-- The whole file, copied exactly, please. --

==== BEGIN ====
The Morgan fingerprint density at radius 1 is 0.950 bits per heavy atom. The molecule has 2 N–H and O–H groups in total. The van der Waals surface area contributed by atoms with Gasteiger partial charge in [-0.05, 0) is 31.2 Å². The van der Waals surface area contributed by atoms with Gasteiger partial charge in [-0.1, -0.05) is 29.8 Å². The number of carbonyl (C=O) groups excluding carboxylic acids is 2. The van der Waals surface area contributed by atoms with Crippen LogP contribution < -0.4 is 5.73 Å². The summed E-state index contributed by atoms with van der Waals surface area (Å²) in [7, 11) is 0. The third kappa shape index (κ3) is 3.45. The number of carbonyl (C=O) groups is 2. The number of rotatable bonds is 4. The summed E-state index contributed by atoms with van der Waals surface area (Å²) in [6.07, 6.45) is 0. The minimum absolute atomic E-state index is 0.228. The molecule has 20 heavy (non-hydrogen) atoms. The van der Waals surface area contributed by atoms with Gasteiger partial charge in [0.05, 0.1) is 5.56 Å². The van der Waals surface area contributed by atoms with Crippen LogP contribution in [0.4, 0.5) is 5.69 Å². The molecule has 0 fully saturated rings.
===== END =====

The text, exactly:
The Morgan fingerprint density at radius 1 is 0.950 bits per heavy atom. The molecule has 2 N–H and O–H groups in total. The van der Waals surface area contributed by atoms with Gasteiger partial charge in [-0.05, 0) is 31.2 Å². The van der Waals surface area contributed by atoms with Gasteiger partial charge in [-0.1, -0.05) is 29.8 Å². The number of carbonyl (C=O) groups excluding carboxylic acids is 2. The van der Waals surface area contributed by atoms with Crippen LogP contribution < -0.4 is 5.73 Å². The summed E-state index contributed by atoms with van der Waals surface area (Å²) in [7, 11) is 0. The third kappa shape index (κ3) is 3.45. The number of carbonyl (C=O) groups is 2. The number of rotatable bonds is 4. The summed E-state index contributed by atoms with van der Waals surface area (Å²) in [6.07, 6.45) is 0. The minimum absolute atomic E-state index is 0.228. The molecule has 20 heavy (non-hydrogen) atoms. The van der Waals surface area contributed by atoms with Gasteiger partial charge in [0.05, 0.1) is 5.56 Å². The van der Waals surface area contributed by atoms with Crippen LogP contribution in [0.4, 0.5) is 5.69 Å². The molecule has 0 fully saturated rings.